This post was originally written by Brett Fleishman, Senior Analyst at 350.org, with later edits by Jay Carmona, Community Divestment Campaign Manager.
California is the 8th Largest Economy in the World, And California’s pension fund is the 55th Largest Fossil Fuel Company in the World.
Today, Fossil Free Indexes’ research team published a deep dive analysis on CalPERS’ holdings of the Top 200 coal, oil and gas companies by CO2 emissions potential.
California’s pension fund isn’t really a fossil fuel company, or a company at all; but they currently finance enough coal, oil, and gas reserves to put them well within the top 100 oil and gas reserve holders and also the top 100 coal reserve holders.
The California Public Employees’ Retirement System (CalPERS) is the nation’s largest pension fund, with a $300 billion portfolio. CalPERS is a leader in the investment world and has a huge impact on the global economy. When it comes to framing the climate crisis and finding solutions through an investment perspective, everyone, including the United Nations, looks to CalPERS for leadership.
On August 16th, Anne Stausboll, CalPERS CEO, published this article describing CalPERS response to climate and carbon risk within their portfolio. Essentially, the CalPERS team is focused on requesting transparency with companies on carbon risk issues (e.g. emissions and stranded assets), it’s called “disclosure.” They have done some fairly significant and progressive work changing the rules so that companies will have to disclose climate risk or carbon output with the Security and Exchange Commission (SEC) – which is a good thing. With that being said, Ms. Stausboll noted in her article that their efforts have fallen short of the issues, “…the breadth and quality of the disclosures with the SEC are still lacking.”
While CalPERS claims that “Climate change is an important issue for [the pension] System,” it’s useful to ask: what statements are they making with their money?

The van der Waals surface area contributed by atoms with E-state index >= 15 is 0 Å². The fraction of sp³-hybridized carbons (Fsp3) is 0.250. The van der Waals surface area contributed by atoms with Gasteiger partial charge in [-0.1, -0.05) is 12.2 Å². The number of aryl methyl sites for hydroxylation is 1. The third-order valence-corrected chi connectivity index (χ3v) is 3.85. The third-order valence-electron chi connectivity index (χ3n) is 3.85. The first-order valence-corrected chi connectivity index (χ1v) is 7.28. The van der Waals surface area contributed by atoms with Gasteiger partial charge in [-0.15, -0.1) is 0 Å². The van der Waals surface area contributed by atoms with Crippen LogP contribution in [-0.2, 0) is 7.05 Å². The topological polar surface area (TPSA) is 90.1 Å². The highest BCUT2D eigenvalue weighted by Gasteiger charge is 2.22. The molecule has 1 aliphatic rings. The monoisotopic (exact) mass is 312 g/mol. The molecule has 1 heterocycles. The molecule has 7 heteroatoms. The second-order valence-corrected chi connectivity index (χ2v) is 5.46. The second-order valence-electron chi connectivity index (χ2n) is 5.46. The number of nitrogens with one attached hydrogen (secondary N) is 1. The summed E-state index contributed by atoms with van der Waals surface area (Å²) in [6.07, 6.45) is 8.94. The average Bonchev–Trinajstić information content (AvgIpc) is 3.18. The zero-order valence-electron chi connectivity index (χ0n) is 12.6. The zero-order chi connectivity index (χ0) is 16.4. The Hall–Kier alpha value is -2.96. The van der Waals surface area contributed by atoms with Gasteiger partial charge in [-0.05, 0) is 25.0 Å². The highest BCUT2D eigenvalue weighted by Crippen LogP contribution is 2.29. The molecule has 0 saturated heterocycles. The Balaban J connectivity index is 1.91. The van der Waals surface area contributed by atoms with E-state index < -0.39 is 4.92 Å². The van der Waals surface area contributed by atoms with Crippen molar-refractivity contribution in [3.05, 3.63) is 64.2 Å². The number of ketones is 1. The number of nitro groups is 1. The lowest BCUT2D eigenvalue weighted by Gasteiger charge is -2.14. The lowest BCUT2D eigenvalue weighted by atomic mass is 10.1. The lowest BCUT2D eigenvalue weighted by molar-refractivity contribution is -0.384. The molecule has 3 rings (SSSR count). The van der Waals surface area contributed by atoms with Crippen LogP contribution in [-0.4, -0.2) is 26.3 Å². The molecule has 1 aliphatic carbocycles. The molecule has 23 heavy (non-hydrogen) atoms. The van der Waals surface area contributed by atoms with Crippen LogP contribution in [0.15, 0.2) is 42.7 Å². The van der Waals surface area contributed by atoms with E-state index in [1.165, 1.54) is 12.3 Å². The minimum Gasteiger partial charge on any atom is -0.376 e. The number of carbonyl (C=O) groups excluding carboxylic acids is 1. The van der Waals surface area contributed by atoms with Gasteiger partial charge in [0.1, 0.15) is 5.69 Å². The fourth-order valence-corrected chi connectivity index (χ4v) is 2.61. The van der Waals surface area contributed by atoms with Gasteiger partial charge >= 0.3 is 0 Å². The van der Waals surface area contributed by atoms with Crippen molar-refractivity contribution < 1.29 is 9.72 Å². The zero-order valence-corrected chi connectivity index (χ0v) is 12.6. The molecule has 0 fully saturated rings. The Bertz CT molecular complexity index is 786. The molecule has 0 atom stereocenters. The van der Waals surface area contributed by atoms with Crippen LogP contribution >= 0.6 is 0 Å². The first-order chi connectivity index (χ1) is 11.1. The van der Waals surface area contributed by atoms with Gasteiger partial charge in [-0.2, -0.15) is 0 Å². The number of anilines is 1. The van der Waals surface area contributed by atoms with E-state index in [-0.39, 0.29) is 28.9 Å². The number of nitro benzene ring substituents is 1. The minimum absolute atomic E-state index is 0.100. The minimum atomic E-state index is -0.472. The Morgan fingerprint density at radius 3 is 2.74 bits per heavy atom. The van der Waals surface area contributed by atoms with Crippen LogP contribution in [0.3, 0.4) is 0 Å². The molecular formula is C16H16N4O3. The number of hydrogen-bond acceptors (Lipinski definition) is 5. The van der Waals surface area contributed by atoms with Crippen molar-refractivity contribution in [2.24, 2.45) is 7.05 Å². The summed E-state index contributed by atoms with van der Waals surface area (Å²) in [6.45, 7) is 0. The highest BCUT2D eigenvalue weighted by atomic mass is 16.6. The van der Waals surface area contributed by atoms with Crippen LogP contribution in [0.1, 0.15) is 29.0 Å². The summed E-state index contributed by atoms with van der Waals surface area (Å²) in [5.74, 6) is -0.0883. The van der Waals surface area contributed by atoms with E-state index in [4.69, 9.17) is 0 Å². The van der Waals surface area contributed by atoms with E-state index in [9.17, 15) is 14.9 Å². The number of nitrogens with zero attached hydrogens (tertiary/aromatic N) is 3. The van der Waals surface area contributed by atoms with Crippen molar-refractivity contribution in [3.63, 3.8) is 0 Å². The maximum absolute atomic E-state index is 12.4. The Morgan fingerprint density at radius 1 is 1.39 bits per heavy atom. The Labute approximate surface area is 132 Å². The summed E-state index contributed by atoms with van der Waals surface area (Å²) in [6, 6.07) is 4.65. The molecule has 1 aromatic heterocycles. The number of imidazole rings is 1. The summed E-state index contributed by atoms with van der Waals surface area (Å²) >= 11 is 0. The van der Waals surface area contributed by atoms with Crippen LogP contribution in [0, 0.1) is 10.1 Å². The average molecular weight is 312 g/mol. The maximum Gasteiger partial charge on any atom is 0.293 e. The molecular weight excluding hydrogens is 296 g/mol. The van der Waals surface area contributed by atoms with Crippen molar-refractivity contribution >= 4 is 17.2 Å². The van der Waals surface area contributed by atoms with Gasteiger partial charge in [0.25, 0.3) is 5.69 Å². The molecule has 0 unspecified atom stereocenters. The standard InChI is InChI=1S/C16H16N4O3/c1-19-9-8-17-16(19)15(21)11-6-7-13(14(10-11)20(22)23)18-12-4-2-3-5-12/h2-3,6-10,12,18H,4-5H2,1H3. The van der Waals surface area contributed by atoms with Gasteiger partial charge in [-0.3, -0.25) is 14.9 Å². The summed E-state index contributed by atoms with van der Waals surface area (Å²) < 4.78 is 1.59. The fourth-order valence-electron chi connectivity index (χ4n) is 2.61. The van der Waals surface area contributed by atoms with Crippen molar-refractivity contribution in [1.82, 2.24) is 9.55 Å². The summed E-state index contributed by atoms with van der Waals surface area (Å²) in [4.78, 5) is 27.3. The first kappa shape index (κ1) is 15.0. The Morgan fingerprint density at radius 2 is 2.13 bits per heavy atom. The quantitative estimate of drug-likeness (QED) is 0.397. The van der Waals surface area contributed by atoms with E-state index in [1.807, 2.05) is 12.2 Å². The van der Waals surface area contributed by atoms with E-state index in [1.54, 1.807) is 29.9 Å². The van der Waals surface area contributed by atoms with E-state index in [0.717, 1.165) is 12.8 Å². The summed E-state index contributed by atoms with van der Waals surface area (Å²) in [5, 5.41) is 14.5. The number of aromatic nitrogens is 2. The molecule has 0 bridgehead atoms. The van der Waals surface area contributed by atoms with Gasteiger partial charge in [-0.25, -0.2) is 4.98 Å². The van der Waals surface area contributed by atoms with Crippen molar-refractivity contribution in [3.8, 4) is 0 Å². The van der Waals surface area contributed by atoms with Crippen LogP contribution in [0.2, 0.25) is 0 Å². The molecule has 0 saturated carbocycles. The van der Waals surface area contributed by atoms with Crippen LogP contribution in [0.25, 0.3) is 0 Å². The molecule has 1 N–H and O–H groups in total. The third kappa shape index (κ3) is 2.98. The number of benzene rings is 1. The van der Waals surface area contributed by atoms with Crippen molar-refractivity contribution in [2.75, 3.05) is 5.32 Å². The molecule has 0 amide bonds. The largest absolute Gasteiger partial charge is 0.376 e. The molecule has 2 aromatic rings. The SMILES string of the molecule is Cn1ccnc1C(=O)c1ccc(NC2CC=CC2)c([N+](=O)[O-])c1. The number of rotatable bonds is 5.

Fossil Free Indexes found, shockingly, that over the last 10 years, CalPERS has roughly doubled the potential emissions it finances. In 2004, CalPERS held 90 coal, oil, and gas companies on the Top 200 list; today they hold 149. If CalPERS directly held the fossil fuel reserves allocated to its 2013 portfolio it would rank #55 on the top oil and gas reserve holders list and #88 on the top coal reserve holders list.
Not only is CalPERS invested in massive amounts of carbon that we simply cannot burn, they are losing money. CalPERS is invested in plummeting coal stocks like Peabody Energy, the world’s largest pure-play private sector coal company, which has lost 74 percent of its value over the last three years. And China Shenhua Energy Co., the nation’s biggest producer, who is down 27 percent over the past two years. And Indonesia’s biggest coal exporter, PT Bumi Resources, down more than 80 percent over the past two years. In fact, the five companies that make up 80 percent of CalPERS coal debt holdings have accounted for a loss of $315 million in 2013.
CalPERS is also entrusting Californians’ pension dollars to Vladimir Putin by moving much of its fossil fuel investments overseas. It is invested in both Gazprom and Rosneft, the Russian state owned oil and gas companies that reign supreme at the top of the 200 list, holding massive amounts of potential carbon; and who are listed on the US sanctions list for Russia’s geopolitical boondoggle in the Ukraine.
At the moment, CalPERS is expecting that disclosure will provide “solutions.” However, Anne Stausboll has suggested that, although Exxon and Shell will not take climate change seriously, their unseriousness may be a topic of conversation at the investment regulatory body (the SEC), who could potentially provide this information to other investors.
“[Asking companies to stress-test climate risk] resulted in new detailed responses from companies like Exxon Mobil Corp. and Royal Dutch Shell, which illustrate, unfortunately, their unwillingness to seriously wrestle with these issues. An expectation that this risk will be discussed in more detail in SEC filings is part of the solution.”
CalPERS continues to invest (and increase investments) in Exxon, Shell and even poor-performing coal companies. Given these investments, what real motivation do these companies have to disclose anything? Talk is cheap, and we need action. If CalPERS is going to be a leader on climate issues, they need to move their money out of old energy, out of sanctioned companies, and toward our future needs. Otherwise they are just another fossil fuel company – number 55 in fact.